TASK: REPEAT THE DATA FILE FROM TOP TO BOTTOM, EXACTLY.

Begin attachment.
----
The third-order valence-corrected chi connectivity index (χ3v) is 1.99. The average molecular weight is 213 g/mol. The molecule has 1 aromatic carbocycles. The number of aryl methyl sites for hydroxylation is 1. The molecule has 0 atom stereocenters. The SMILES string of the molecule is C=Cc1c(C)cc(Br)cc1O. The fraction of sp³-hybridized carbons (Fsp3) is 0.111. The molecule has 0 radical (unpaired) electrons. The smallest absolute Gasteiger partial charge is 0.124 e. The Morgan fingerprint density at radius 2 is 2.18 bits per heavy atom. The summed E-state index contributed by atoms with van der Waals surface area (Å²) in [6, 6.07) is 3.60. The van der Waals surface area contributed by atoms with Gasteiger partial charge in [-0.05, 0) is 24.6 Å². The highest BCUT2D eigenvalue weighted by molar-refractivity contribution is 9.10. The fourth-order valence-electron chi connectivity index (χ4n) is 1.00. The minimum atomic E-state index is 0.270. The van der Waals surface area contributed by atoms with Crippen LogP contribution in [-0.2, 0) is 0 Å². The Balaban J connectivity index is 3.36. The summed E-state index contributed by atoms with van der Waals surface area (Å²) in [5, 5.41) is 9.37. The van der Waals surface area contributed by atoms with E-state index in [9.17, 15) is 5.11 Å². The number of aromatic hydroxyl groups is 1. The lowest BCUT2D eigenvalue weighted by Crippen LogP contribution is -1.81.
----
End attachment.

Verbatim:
The third-order valence-corrected chi connectivity index (χ3v) is 1.99. The average molecular weight is 213 g/mol. The molecule has 1 aromatic carbocycles. The number of aryl methyl sites for hydroxylation is 1. The molecule has 0 atom stereocenters. The SMILES string of the molecule is C=Cc1c(C)cc(Br)cc1O. The fraction of sp³-hybridized carbons (Fsp3) is 0.111. The molecule has 0 radical (unpaired) electrons. The smallest absolute Gasteiger partial charge is 0.124 e. The Morgan fingerprint density at radius 2 is 2.18 bits per heavy atom. The summed E-state index contributed by atoms with van der Waals surface area (Å²) in [6, 6.07) is 3.60. The van der Waals surface area contributed by atoms with Gasteiger partial charge in [-0.05, 0) is 24.6 Å². The highest BCUT2D eigenvalue weighted by molar-refractivity contribution is 9.10. The fourth-order valence-electron chi connectivity index (χ4n) is 1.00. The minimum atomic E-state index is 0.270. The van der Waals surface area contributed by atoms with Crippen LogP contribution in [-0.2, 0) is 0 Å². The Balaban J connectivity index is 3.36. The summed E-state index contributed by atoms with van der Waals surface area (Å²) in [5, 5.41) is 9.37. The van der Waals surface area contributed by atoms with E-state index in [9.17, 15) is 5.11 Å². The number of aromatic hydroxyl groups is 1. The lowest BCUT2D eigenvalue weighted by Crippen LogP contribution is -1.81.